Church Websites Are Boring And Useless

We typically tell the spy only the name of the church and the city, and we ask him/her to learn about the church first from the website. More than one spy has called us to say he cannot find the service times, isn’t convinced the map is correct (if there is one), called a phone number no longer in order, cannot determine the church’s basic beliefs, or thinks the church will be old and boring based on their Internet presence. Read more»

Chuck Lawless | “Eight Confessions of Church Spies”


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  1. On the other hand, some church websites provide audio links to the sermons preached and it allows people like me to listen to sermons from other ministers.

    • I’ll bet most cases are due to simple neglect. Good web design and maintenance is either out of reach, financially or is too labor-intensive. Elders probably don’t major in webology during the course of their studies.
      Not that I think this is an excuse. If a church has a www presence, which I believe is important, the requisite work to make the site valuable as an introduction to the church should be a high priority.

  2. A good church website is not that difficult to pull off and really is not that expensive. Our website took me a day and half to put together and fill in the proper information and it only costs our church ~$120/year. We have gained six members who found us via this site. I am not exactly the most technically advanced man on earth (still use an old cell phone that I can barely text with) and when I did hit a couple snags a quick visit to the help desk at WordPress fixed it for me.

    Our church website is here:

  3. Hi Dr. Clark — There are many, many bad websites full of technology and lacking any statement of doctrine. But I love that I can access sermons by Dr. Trueman, Dr. Horton — yes, and even you — with the click of a button. For many of us living in the evangelical wasteland, where reformed churches are not as prevalent, it is a godsend to us. In addition, when I am sick at church, I use our own church website to catch up on the sermon I missed. All of this is to say — church websites are necessary and valuable when the focus is properly tuned away from the hype.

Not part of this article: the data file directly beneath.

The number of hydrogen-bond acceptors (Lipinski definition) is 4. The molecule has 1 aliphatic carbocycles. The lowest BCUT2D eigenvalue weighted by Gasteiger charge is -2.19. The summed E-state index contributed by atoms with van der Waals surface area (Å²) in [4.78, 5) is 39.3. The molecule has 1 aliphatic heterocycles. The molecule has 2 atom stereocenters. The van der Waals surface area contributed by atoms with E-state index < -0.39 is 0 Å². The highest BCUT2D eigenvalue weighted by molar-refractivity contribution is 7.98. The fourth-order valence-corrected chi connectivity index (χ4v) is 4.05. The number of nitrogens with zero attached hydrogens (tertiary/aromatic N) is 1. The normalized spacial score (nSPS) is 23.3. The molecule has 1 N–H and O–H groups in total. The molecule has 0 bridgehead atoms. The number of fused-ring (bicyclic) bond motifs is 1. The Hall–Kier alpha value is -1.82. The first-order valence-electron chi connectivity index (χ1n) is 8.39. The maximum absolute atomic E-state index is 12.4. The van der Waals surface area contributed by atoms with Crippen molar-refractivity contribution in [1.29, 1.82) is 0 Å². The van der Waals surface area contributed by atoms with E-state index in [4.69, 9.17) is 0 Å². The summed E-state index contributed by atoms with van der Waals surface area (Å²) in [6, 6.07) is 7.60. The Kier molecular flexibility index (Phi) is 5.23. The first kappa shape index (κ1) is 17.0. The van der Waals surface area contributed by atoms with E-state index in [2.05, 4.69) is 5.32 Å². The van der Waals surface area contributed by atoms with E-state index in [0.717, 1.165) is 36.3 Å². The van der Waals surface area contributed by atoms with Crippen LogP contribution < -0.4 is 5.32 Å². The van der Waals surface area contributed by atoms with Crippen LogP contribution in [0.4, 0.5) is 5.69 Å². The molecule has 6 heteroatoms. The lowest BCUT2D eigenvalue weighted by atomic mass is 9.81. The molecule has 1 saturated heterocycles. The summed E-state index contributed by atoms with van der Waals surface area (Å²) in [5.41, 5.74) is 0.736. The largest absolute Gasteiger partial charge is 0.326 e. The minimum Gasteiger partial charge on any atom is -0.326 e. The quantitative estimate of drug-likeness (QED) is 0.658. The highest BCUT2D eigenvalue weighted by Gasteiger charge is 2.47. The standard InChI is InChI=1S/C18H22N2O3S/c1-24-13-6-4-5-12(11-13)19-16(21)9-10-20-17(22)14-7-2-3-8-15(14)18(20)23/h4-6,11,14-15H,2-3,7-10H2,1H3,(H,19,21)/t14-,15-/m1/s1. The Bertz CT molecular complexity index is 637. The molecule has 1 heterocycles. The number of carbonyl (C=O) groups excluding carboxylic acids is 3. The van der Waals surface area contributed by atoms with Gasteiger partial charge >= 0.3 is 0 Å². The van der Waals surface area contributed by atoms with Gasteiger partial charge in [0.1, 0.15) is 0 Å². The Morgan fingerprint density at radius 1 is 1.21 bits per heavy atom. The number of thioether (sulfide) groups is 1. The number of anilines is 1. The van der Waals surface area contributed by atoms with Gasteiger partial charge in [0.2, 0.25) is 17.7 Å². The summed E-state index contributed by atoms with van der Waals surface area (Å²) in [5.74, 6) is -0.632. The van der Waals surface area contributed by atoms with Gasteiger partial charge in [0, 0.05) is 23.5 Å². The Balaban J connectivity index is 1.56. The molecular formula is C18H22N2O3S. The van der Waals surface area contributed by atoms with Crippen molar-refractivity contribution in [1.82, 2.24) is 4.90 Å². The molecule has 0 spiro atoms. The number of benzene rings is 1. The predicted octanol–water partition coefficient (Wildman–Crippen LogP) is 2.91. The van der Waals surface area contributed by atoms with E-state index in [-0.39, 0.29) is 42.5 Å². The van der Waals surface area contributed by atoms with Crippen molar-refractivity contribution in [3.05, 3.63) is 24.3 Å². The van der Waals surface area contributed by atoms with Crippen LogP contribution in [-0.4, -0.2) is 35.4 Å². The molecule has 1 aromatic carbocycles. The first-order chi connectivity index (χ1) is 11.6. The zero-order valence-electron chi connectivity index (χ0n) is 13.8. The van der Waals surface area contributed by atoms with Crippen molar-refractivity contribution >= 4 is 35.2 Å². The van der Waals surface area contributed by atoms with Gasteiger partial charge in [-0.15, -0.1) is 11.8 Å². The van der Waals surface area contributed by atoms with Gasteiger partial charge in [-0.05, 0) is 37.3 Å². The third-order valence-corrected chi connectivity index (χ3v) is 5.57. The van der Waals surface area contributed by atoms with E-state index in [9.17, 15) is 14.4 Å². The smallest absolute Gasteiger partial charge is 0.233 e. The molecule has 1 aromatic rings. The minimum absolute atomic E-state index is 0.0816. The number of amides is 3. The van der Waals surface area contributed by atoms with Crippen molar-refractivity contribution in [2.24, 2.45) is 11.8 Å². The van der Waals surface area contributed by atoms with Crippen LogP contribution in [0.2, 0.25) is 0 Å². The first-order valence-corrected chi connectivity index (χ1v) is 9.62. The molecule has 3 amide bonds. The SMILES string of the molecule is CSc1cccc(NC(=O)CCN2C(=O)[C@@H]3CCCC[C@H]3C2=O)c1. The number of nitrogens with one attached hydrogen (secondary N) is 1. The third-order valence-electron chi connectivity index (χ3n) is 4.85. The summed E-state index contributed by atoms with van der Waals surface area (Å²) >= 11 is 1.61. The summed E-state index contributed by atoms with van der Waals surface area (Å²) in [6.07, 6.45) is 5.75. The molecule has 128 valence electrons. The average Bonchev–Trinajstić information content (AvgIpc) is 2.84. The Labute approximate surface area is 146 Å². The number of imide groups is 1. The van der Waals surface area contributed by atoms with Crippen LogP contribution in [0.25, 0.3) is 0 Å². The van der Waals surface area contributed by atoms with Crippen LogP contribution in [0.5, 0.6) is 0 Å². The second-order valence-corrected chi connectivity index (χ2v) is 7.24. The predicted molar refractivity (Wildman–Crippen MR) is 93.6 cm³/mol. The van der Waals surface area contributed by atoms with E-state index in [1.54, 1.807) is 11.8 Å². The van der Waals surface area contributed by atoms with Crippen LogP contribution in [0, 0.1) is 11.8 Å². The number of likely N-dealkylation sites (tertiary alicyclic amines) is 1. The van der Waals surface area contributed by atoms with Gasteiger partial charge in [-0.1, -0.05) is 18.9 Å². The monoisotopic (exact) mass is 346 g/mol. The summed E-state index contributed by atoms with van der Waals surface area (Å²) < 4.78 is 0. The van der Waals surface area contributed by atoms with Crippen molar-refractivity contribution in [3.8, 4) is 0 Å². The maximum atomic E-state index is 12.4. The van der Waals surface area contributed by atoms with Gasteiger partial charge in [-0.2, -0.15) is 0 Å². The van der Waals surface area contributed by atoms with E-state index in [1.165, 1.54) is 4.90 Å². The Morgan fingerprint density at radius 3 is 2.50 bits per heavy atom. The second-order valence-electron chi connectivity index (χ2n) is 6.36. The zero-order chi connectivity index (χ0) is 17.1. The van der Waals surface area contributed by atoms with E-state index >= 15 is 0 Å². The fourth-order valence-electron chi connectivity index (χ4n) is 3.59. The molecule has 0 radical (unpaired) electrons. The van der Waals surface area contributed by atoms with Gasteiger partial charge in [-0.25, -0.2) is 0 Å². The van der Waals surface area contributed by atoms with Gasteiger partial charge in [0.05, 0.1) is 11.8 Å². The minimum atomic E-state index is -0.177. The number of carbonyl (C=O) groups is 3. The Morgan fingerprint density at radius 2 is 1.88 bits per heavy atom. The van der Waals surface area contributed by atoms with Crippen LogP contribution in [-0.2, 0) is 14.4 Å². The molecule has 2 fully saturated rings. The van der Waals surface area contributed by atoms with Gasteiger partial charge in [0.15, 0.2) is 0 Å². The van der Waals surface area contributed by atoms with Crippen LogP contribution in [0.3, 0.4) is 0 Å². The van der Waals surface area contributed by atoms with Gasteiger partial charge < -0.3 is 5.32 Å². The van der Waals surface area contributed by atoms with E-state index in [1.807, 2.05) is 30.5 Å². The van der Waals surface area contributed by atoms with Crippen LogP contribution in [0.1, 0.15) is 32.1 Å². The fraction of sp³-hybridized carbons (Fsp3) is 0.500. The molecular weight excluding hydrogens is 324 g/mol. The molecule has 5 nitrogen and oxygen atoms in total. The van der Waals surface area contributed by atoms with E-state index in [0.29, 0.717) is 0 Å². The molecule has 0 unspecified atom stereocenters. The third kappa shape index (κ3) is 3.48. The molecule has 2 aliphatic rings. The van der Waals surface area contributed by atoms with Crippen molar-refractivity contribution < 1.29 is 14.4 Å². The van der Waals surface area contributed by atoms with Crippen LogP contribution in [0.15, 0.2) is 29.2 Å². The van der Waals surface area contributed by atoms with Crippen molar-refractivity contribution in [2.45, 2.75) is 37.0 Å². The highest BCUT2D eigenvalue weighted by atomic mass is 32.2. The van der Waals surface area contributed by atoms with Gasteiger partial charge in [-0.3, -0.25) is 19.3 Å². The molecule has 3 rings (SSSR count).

• To be clear, I thought this was an interesting quote. I have often found church websites to be dull and unclear. Often, when I travel, I cannot find, on a given church website, when the services are held and where they are held. That is frustrating.

      I am glad that churches have websites. I think they should have websites. I think they should be clean, functional, and attractive. I think it is a good thing for them to post audio of services and even perhaps video of services. I posted this quote because I thought it was interesting that someone else had the same experience I had.

    • Bob,

      I’m sympathetic. It’s not easy to set up a good website but I do think that even the simplest website can be clear. It can tell the reader quickly and clearly when and where the services are held. One of the easiest things to do is to set up a WordPress (or some other) site. If a congregation doesn’t want to self-host they can do it on or some other site. The ads might be a problem on a site.

      My biggest concern is that churches try to get too clever. I’ve seen some elaborate sites, some that are quite amazing visually, that still fail to perform basic functions.

      I understand that church webmasters, when it isn’t the minister, are often done by volunteers. I appreciate your service.

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